Indeed first step is in the house and parents have responsibility but on the other hand I don’t remember that my parents have ever told me anything about how I should be tolerant upon all kind if minorities (national, physical, sexual, religious, color of the skin, eyes, political, etc). I guess there was no need for such lessons :)

Unknown said...

Another interesting TT, M.
Keep up the good work!

Milan-zzz said...

Thanks K :)

Kukka-Maria said...

Wow. Sounds a lot like the military culture in the US. "Dont' ask...don't tell." If you do, you're expelled from the military (probably after you are brutally beaten by your homophobic peers). It's amazing how the fear breeds hate.

I wrote a tongue-in-cheek post yesterday about same-sex relationships and marriage.

Thanks for the insight. I'd love to invite you to check out my Th13! :)

Milan-zzz said...

Yes but I really don’t understand that kind of fear! Fear of what exactly? I use to believe that homophobia hides latent homosexuality.
You cannot even say that you aren’t homophobic and that you don’t have anything against homosexuals because that will classify you as gay! It’s that Bush’s statement: you are with us or against us (meaning you are either against homosexuals or you are gay) there’s no middle. You cannot be hetero who is not homophobic, that means something is wrong with you and therefore you are different … sigh

scooper said...

It's amazing that with all the problems attacking society homophobia would be a major concern.

PJ said...

Interesting TT. There's been a huge reaction in the UK this week after a group of women in the Celebrity Big Brother house have been racially/culturally discriminative against an Indian Bollywood star who is also in the house. Prejudice is ignorance, and this incident shows how racism has become a covert phenomon in the UK culture.

My TT is at The Urban Recluse

Susie said...

You beans (human beings) are weird! In the cat blogosphere there's no such thing as discrimination - we belong to a group called "Coats of Many Colors" - we're all just...well, cats - duh! (you beans all look alike anyways)
http://catbanter.blogspot.com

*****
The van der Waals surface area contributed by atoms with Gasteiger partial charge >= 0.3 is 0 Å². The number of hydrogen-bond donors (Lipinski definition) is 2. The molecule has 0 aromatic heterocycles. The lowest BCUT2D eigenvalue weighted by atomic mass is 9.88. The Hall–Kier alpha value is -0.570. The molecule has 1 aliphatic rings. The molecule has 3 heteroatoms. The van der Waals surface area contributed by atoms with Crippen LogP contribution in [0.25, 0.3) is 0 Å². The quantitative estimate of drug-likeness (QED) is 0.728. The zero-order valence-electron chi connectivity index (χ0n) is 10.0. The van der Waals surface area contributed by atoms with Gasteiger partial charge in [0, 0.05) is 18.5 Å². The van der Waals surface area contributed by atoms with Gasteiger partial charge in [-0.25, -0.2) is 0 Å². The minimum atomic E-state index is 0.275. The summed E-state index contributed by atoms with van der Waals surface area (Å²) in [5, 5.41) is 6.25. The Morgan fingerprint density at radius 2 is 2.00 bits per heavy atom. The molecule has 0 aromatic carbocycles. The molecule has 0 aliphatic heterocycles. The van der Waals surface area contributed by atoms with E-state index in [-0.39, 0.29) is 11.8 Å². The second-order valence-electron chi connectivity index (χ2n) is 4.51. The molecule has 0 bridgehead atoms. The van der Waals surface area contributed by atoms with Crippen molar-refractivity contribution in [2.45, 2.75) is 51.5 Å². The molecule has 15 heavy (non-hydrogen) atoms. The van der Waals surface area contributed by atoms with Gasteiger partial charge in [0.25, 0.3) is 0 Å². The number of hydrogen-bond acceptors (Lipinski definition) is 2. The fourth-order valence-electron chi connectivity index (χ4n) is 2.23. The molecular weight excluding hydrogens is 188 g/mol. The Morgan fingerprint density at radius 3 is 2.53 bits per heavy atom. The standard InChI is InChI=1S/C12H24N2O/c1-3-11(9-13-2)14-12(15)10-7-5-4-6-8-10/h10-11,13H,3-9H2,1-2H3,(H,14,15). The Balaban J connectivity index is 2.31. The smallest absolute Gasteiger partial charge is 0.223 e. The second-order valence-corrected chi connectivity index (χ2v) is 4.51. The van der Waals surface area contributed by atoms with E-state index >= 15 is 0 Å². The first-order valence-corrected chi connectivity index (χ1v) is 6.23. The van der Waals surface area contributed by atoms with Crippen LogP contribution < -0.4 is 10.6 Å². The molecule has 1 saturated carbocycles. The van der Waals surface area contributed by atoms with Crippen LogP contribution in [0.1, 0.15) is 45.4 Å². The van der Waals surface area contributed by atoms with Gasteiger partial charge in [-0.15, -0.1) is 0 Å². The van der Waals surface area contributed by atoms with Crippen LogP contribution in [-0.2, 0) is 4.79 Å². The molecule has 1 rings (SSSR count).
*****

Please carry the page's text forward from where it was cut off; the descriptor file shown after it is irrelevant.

thatgaychick said...

damn gays :) happy TT!

JHS said...

I'm a civil rights attorney here in the U.S. and boy, could I tell you stories about the creative ways human beings find to be cruel and intolerant to their fellow inhabitants of this planet. It boggles the mind, frankly.

For one of the funniest and truest commentaries about the absurdity of perpetuating stereotypes about homosexuality, watch Lewis Black's "Red, White and Screwed." It is hysterically funny!

My list and Friday's Feast are both posted.

Anonymous said...

Very cool Thursday Thirteen picture! This is my first week, so I'm a newbie! (spyscribbler.blogspot.com)

Good thoughts, and boy, could I tell you stories about my last voting experience! Send lots of luck and gratitude to your friend, Shanna, from me!

Lucienne said...

Hi, interesting 12. I'm from the Netherlands, but live in Australia and I'm quite shocked about the homophobia here. For me it's not an issue at all. Luckily I live in the capital, Canberra, which is probably one of the most liberal places in the country. And no, I'm not gay, but I know lots of gay people. (The key word being 'people'.) Hope you don't write in Serbian too much, cause I wouldn't be able to read it!

http://taconcubano.blogspot.com

Lotus Reads said...

A very interesting TT, Milan. I'm reminded of the Gay Pride parade we have here in Toronto, it's a blast and we love going there every year. Unusual, I know, but it's like a picnic, lots of people bring their kids and everyone has a good time. It's a pity there are so many places in the world that would not tolerate an event like that.